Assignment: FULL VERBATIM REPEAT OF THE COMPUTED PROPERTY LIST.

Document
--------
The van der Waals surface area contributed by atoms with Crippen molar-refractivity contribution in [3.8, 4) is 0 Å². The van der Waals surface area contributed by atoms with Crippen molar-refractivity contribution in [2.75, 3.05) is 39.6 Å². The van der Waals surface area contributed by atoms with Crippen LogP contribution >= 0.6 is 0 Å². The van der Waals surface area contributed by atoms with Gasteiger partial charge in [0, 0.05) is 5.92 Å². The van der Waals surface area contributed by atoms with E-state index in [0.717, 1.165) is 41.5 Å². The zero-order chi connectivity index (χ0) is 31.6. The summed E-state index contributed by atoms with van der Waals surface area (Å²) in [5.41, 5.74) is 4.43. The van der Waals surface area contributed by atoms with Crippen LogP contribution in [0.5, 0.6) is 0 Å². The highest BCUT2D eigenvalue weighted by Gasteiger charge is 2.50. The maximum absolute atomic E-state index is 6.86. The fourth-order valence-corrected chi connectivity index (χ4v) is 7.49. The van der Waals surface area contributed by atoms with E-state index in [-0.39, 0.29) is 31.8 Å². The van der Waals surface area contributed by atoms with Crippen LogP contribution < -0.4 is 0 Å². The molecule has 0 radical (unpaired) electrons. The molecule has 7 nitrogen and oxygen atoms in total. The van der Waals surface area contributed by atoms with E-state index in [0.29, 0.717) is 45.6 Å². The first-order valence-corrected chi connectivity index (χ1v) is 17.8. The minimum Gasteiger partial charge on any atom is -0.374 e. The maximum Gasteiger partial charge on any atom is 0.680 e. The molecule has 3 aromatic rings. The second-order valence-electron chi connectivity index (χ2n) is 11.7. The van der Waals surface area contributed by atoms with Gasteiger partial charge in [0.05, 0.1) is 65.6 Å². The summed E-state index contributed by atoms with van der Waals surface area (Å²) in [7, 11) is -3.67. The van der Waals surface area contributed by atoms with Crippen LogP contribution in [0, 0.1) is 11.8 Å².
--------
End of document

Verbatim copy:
The van der Waals surface area contributed by atoms with Crippen molar-refractivity contribution in [3.8, 4) is 0 Å². The van der Waals surface area contributed by atoms with Crippen molar-refractivity contribution in [2.75, 3.05) is 39.6 Å². The van der Waals surface area contributed by atoms with Crippen LogP contribution >= 0.6 is 0 Å². The van der Waals surface area contributed by atoms with Gasteiger partial charge in [0, 0.05) is 5.92 Å². The van der Waals surface area contributed by atoms with E-state index in [0.717, 1.165) is 41.5 Å². The zero-order chi connectivity index (χ0) is 31.6. The summed E-state index contributed by atoms with van der Waals surface area (Å²) in [5.41, 5.74) is 4.43. The van der Waals surface area contributed by atoms with Crippen LogP contribution in [0.5, 0.6) is 0 Å². The highest BCUT2D eigenvalue weighted by Gasteiger charge is 2.50. The maximum absolute atomic E-state index is 6.86. The fourth-order valence-corrected chi connectivity index (χ4v) is 7.49. The van der Waals surface area contributed by atoms with E-state index in [-0.39, 0.29) is 31.8 Å². The van der Waals surface area contributed by atoms with Crippen LogP contribution < -0.4 is 0 Å². The molecule has 0 radical (unpaired) electrons. The molecule has 7 nitrogen and oxygen atoms in total. The van der Waals surface area contributed by atoms with E-state index in [0.29, 0.717) is 45.6 Å². The first-order valence-corrected chi connectivity index (χ1v) is 17.8. The minimum Gasteiger partial charge on any atom is -0.374 e. The maximum Gasteiger partial charge on any atom is 0.680 e. The molecule has 3 aromatic rings. The second-order valence-electron chi connectivity index (χ2n) is 11.7. The van der Waals surface area contributed by atoms with Gasteiger partial charge in [0.05, 0.1) is 65.6 Å². The summed E-state index contributed by atoms with van der Waals surface area (Å²) in [7, 11) is -3.67. The van der Waals surface area contributed by atoms with Crippen LogP contribution in [0, 0.1) is 11.8 Å².